# Group By Date (but ignoring the time portion)

### Question

• Something tells me this should be easier than I think.

from i in ADB.ListItem

group i by i.EffectiveDate into g

select g

but with dates like 5/10/2008 06:33:11 the grouping doenst work right.

I need it to group by the Date portion of the date & ignore the time portion, I thought maybe:

from i in ADB.ListItem

group i by i.EffectiveDate.Date into g

select g

But that errors out as Linq to Entities doesn't know about .Date.

What is the trick?

Thanks!

Tuesday, May 13, 2008 9:16 PM

### Answers

•

Hi Ryan,

Another option is to do:

Code Snippet

var q = from i in ABD.Listitem

let dt = p.EffectiveDate

group i by new { y = dt.Year, m = dt.Month, d = dt.Day}

select g;

Thanks,

Kati

Wednesday, May 14, 2008 12:08 AM

### All replies

• Hi Ryan,

Since there is no function we support to extract the Date portion of a DateTime, you can use the trick explained in this other thread:

http://forums.microsoft.com/MSDN/ShowPost.aspx?PostID=3274604&SiteID=1

Basically, it is about creating a function from DateTime into Int that preserves the order and also give you distinct values for the cases that you care about.

Code Snippet

var q = from i in ABD.Listitem

let d = p.EffectiveDate

group i by (d.Year - 2000) * 384 + d.Month * 32 + d.Day into g

select g;

I don't have your model, and so I have just compiled this query in my head . Let me know if it works for you. Also, I know this doesn't look pretty. We plan expanding LINQ to Entities to support translating more constructs in future versions.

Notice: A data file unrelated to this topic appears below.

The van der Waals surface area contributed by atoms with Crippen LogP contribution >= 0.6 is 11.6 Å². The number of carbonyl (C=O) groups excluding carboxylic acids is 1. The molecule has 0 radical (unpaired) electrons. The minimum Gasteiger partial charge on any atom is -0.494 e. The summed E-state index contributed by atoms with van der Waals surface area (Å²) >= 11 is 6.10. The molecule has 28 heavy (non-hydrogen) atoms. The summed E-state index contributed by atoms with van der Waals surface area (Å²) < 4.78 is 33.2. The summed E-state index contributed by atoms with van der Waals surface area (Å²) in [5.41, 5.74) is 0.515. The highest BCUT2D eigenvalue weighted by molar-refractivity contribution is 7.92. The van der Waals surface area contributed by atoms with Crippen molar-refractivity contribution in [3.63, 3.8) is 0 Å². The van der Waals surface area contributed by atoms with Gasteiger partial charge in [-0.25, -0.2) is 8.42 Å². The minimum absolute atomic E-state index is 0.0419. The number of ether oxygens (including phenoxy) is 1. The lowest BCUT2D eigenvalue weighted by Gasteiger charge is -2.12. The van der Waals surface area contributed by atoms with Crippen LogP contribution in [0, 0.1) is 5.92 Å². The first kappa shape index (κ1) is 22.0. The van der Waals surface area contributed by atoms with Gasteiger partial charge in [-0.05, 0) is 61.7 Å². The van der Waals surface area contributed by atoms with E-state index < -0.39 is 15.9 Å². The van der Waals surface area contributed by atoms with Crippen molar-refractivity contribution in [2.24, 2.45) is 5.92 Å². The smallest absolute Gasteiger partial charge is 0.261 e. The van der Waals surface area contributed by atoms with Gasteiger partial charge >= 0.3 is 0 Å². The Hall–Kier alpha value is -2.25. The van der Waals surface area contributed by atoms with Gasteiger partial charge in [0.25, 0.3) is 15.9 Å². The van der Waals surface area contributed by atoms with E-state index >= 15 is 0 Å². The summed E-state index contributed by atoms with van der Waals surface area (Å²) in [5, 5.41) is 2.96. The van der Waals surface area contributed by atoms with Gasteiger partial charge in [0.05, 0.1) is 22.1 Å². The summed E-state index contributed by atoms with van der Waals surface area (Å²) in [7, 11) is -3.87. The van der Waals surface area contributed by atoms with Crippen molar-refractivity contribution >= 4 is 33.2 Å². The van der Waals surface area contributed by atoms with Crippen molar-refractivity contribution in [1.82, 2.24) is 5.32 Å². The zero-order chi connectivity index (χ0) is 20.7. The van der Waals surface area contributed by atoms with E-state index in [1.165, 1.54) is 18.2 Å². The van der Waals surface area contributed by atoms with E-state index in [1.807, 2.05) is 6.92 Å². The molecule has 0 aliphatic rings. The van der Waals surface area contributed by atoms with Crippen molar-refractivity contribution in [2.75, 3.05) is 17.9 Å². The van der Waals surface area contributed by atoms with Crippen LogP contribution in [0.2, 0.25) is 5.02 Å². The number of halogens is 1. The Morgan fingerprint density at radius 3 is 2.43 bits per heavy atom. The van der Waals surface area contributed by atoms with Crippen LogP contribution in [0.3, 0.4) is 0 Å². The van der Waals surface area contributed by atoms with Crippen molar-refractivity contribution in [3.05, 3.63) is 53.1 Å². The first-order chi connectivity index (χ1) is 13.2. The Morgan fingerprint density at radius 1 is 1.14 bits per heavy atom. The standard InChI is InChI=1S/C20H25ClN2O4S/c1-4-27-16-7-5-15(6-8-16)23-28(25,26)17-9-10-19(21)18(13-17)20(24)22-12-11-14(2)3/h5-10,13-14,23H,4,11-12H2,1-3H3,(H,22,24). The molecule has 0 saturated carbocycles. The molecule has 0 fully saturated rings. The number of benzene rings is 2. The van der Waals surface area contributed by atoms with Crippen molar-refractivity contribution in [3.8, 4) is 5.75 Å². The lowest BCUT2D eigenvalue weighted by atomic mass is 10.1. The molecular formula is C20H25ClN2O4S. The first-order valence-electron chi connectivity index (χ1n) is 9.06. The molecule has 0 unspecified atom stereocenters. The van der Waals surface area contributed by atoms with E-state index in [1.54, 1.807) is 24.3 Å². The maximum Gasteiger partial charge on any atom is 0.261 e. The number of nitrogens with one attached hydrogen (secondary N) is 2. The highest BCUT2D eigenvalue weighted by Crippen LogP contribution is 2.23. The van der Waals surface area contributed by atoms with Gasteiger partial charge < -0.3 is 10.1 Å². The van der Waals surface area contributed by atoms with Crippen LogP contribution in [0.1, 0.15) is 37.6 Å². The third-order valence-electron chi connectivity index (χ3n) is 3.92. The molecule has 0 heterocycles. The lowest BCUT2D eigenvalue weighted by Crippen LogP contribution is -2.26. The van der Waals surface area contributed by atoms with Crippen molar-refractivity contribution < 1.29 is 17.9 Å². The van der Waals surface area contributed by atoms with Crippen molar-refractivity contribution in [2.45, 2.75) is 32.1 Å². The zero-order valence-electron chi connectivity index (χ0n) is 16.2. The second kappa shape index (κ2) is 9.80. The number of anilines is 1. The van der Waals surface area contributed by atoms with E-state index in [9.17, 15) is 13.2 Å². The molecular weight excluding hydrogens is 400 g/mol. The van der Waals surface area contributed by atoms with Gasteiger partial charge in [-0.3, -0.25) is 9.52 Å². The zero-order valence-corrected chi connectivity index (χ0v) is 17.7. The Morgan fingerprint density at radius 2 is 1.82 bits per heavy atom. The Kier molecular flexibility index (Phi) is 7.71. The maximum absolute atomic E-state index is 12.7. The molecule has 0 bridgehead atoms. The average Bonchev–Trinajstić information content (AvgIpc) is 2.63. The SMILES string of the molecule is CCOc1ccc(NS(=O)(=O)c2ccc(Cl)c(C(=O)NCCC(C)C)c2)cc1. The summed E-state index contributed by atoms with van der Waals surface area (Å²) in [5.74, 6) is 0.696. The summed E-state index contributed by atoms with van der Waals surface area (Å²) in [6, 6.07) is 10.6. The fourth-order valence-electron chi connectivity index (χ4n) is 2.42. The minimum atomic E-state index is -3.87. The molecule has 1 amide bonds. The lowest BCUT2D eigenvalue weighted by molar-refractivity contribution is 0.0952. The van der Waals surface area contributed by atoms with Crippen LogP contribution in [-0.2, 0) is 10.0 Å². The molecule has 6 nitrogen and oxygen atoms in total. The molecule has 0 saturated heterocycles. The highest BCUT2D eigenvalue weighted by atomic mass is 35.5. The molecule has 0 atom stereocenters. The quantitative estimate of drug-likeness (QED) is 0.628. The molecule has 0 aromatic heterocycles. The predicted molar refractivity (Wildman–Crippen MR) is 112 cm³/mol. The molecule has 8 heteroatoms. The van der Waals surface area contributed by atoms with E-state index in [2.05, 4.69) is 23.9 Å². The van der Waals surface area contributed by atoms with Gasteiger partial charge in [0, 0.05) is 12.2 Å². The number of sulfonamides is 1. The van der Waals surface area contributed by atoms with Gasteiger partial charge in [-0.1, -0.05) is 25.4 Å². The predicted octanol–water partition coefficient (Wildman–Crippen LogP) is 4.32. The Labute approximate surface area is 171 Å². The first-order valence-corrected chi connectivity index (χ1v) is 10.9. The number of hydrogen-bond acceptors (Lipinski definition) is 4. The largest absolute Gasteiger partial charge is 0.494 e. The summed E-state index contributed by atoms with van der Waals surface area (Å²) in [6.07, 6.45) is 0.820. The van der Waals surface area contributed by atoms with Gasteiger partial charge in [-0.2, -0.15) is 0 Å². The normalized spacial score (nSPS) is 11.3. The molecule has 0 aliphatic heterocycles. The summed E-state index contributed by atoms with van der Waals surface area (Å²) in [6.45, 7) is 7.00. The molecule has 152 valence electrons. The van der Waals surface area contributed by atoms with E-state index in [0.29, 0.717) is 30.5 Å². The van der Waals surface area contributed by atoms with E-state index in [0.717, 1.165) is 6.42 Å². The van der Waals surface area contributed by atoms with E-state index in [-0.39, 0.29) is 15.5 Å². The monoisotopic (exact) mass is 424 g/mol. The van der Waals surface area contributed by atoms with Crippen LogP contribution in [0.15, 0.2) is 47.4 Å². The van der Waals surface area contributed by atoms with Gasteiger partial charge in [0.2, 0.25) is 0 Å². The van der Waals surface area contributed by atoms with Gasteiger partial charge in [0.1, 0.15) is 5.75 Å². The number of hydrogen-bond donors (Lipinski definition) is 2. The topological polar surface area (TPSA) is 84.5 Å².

Hope this helps,

-Diego

Tuesday, May 13, 2008 11:20 PM
•

Hi Ryan,

Another option is to do:

Code Snippet

var q = from i in ABD.Listitem

let dt = p.EffectiveDate

group i by new { y = dt.Year, m = dt.Month, d = dt.Day}

select g;

Thanks,

Kati

Wednesday, May 14, 2008 12:08 AM
• I think what Kati suggests is actually the exact thing you should do in this case.

I often forget the fact that you can use this anonymous type syntax to define your group key in LINQ.

The solution based on the monotonic function I proposed is more useful when you actually want to do other kind of comparisons like inequalities. You don't need it to do a GROUP BY.

Other than that, I actually tried to compile the code this time and I found a few things to fix

Code Snippet

var q = from i in ABD.Listitem

let dt = i.EffectiveDate

group i by new { y = dt.Year, m = dt.Month, d = dt.Day } into g

select g;

-Diego
Wednesday, May 14, 2008 12:21 AM
•

Thank you both, both solutions worked actually.

I am using the second, but it was nice to think about how the first worked,

Ryan

Wednesday, May 14, 2008 12:23 AM
• Code Snippet

var q = from i in ABD.Listitem

let d = p.EffectiveDate

group i by (d.Year - 2000) * 384 + d.Month * 32 + d.Day into g

select g;

Why 384 * year ??
why 32 * Month ?...

Instead you should simply toString it all : ""  + d.Year + d.Month + d.Day (maybe including a separator)
The anonymous Key is the better of the two solutions, but your first example would yield a Key that couldn't be used afterwords.

Thursday, November 10, 2011 9:07 AM
• Erm ...

2011-1-23 -> 2011123

2011-12-3 -> 2011132

Plus ... does this actually work? Seems you are using VB.Net that issues a ToString() on the numbers returned by d.Year automatically, but ToString() is not supported by LINQ to Entities. I don't want to touch VB so I can't test it, but I do believe

group i by d.Year.ToString() + "-" + d.Month.ToString() + "-" + d.Day.ToString()

in C# would compile, but not run.

Jenda

----------------------------------
http://jendaperl.blogspot.com
A Perl developer in the world of C#
Thursday, November 10, 2011 1:28 PM
• Yea... hehe... I was tinking in zeropadded date and month -> 20110102

but you are maybe right, that the toString() fails in Entity Framework...

Thursday, November 10, 2011 2:06 PM
• var q = from i in ABD.Listitem

group i by i.SomeDateTime.Date into g

`public DateTime Date { get; }`

Gets the date component of this instance.

Tuesday, March 27, 2012 3:03 PM